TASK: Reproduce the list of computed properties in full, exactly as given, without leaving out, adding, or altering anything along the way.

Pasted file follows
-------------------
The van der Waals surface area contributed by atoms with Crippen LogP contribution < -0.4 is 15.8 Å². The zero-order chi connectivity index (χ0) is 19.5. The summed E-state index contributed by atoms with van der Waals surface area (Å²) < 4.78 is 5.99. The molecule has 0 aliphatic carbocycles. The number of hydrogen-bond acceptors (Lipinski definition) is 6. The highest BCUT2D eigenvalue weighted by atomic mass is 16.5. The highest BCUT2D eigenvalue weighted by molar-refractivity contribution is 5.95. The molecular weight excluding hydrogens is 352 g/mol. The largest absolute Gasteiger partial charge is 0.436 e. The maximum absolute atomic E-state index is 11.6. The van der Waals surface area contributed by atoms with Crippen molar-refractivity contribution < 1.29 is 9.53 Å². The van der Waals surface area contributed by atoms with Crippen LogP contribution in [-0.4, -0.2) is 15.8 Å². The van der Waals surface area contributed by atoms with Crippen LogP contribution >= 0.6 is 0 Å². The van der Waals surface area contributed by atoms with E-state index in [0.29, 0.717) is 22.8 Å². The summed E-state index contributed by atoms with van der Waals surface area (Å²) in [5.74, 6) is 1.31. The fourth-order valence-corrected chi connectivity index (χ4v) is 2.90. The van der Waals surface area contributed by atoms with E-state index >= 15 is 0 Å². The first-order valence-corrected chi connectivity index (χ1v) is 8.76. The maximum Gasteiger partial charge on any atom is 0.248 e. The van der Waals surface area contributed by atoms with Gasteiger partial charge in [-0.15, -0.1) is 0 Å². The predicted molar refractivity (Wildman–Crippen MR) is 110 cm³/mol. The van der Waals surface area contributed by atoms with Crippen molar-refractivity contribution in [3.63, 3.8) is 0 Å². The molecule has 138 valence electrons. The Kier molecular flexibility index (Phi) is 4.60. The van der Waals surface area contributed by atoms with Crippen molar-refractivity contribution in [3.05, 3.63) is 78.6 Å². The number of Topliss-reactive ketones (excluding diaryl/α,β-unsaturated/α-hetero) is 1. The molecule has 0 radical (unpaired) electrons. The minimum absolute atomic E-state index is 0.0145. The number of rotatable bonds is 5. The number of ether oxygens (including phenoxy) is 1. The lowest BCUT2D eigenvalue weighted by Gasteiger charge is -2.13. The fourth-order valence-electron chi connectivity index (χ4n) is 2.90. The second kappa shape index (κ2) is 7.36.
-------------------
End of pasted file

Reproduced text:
The van der Waals surface area contributed by atoms with Crippen LogP contribution < -0.4 is 15.8 Å². The zero-order chi connectivity index (χ0) is 19.5. The summed E-state index contributed by atoms with van der Waals surface area (Å²) < 4.78 is 5.99. The molecule has 0 aliphatic carbocycles. The number of hydrogen-bond acceptors (Lipinski definition) is 6. The highest BCUT2D eigenvalue weighted by atomic mass is 16.5. The highest BCUT2D eigenvalue weighted by molar-refractivity contribution is 5.95. The molecular weight excluding hydrogens is 352 g/mol. The largest absolute Gasteiger partial charge is 0.436 e. The maximum absolute atomic E-state index is 11.6. The van der Waals surface area contributed by atoms with Crippen molar-refractivity contribution < 1.29 is 9.53 Å². The van der Waals surface area contributed by atoms with Crippen LogP contribution in [-0.4, -0.2) is 15.8 Å². The van der Waals surface area contributed by atoms with Crippen LogP contribution >= 0.6 is 0 Å². The van der Waals surface area contributed by atoms with E-state index in [0.29, 0.717) is 22.8 Å². The summed E-state index contributed by atoms with van der Waals surface area (Å²) in [5.74, 6) is 1.31. The fourth-order valence-corrected chi connectivity index (χ4v) is 2.90. The van der Waals surface area contributed by atoms with E-state index >= 15 is 0 Å². The first-order valence-corrected chi connectivity index (χ1v) is 8.76. The maximum Gasteiger partial charge on any atom is 0.248 e. The van der Waals surface area contributed by atoms with Gasteiger partial charge in [-0.15, -0.1) is 0 Å². The predicted molar refractivity (Wildman–Crippen MR) is 110 cm³/mol. The van der Waals surface area contributed by atoms with Crippen molar-refractivity contribution in [3.63, 3.8) is 0 Å². The molecule has 138 valence electrons. The Kier molecular flexibility index (Phi) is 4.60. The van der Waals surface area contributed by atoms with Crippen molar-refractivity contribution in [3.05, 3.63) is 78.6 Å². The number of Topliss-reactive ketones (excluding diaryl/α,β-unsaturated/α-hetero) is 1. The molecule has 0 radical (unpaired) electrons. The minimum absolute atomic E-state index is 0.0145. The number of rotatable bonds is 5. The number of ether oxygens (including phenoxy) is 1. The lowest BCUT2D eigenvalue weighted by Gasteiger charge is -2.13. The fourth-order valence-electron chi connectivity index (χ4n) is 2.90. The second kappa shape index (κ2) is 7.36.